Kurdish groups in northern Syria are also seeking self-rule in areas under their control.

    Lebanese members of Hezbollah are fighting on the side of Assad, as are Iranian and Afghan fighters.

    In December 2016, the Syrian army announced that Aleppo has been fully recaptured from rebel fighters, the government's biggest victory in the nearly six-year civil war.

    Syrian government forces used chemical weapons in rebel-held areas of Aleppo during the final weeks of the battle to retake the key city, killing at least nine people and wounding hundreds more, according to Human Rights Watch.

    Since Assad's forces recaptured Aleppo, a new military alliance of rebel groups in northern Syria was formed with the aim to consolidate military control over Idlib province, the western part of Aleppo province and parts of Latakia province, according to an FSA commander.

    Whereas several rounds of peace talks have failed to stop the fighting, the Syrian government and the opposition groups have agreed to 13 evacuations. Evacuation deals allow opposition fighters to safely leave government-besieged cities and towns for areas under opposition control in Northern Syria.

    Rebel groups have jockeyed for power, and frequently fight one another. Fighting has occasionally spilled over from Syria into Lebanon, contributing to the country's political polarisation.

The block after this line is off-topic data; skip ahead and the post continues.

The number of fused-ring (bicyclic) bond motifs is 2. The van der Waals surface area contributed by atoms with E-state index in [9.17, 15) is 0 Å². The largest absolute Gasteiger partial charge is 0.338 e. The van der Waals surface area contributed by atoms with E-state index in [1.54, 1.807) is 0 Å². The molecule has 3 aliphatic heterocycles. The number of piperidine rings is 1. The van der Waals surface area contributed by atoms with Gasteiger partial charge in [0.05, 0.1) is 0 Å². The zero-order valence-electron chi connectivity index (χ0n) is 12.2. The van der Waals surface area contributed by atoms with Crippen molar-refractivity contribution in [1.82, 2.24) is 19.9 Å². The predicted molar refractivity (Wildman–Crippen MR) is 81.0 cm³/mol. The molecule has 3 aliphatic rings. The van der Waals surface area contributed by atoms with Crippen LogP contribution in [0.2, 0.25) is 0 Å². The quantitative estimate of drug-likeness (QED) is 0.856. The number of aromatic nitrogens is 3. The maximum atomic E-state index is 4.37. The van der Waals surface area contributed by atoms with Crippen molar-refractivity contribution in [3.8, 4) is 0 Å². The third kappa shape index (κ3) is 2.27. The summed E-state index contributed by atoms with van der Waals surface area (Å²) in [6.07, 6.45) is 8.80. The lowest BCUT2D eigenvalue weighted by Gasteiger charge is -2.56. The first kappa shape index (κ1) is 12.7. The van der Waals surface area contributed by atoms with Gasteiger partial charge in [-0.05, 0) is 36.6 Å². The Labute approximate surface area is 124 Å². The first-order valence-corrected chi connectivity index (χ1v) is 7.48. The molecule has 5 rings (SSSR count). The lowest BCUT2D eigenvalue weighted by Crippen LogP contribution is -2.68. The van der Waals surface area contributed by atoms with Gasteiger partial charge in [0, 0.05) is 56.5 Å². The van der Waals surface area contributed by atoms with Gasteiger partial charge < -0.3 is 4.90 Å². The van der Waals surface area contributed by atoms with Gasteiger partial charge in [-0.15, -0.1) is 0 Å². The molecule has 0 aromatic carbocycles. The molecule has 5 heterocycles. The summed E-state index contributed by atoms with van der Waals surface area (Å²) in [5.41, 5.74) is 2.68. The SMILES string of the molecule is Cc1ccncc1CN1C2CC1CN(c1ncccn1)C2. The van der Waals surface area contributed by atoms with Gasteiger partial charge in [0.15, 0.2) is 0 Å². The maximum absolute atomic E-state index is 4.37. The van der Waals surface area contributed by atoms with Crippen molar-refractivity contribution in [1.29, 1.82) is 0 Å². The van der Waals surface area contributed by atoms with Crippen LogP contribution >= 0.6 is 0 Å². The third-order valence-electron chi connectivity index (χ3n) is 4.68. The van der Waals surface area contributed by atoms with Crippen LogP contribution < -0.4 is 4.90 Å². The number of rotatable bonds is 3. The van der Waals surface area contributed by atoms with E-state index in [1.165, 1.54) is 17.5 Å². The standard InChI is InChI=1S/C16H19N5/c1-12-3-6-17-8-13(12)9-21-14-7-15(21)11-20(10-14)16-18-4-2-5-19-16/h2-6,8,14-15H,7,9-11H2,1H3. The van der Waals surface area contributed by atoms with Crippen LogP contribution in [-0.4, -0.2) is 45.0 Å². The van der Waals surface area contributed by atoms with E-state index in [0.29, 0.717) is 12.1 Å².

The situation today

    • Syrian troops entered Deir Az Zor from the east on September 18, increasing chances of a standoff with US-backed SDF forces operating nearby. Earlier in September, there had been an ISIL evacuation from Lebanon to Deir Az Zor.

    • US-backed coalition in Syria reported confining ISIL in Raqqa’s city centre.

    • Pentagon accused Russian air strikes to have targeted the SDF, while Russia denied the incident.

    • During the sixth round of Astana talks, Russia, Iran and Turkey agreed to set up de-escalation zones for six months in the provinces of Idlib, Homs, Latakia, Aleppo, Hama and the Eastern Ghouta.

    • Syrian government also signed an agreement with Iran to repair parts of the war-torn country's power grid, Syrian state news agency, SANA, reported.

    Syrian refugees

    The Syrian war is creating profound effects far beyond the country's borders. Lebanon, Turkey, and Jordan are now housing large and growing numbers of Syrian refugees, many of whom have attempted to journey onwards to Europe in search of better conditions.

    The UN recently reported that around 440,000 displaced Syrians returned to their homes in the past year. According to UNHCR, those displaced mainly returned to Aleppo, Hama, Homs and Damascus to find family members and check on their property. 

    Human Rights Watch also reported that governments and aid agencies have been unable to account for millions of dollars in school aid for Syrian refugees. This led to severe funding gaps that adversely affected 50,000 children. 

    IN NUMBERS: Syrian refugee crisis

    With much of Syria in ruins, millions of Syrians having fled abroad, and a population deeply traumatised by war, one thing is certain: Rebuilding Syria after the war ends will be a lengthy, extremely difficult process.

    SOURCE: Al Jazeera News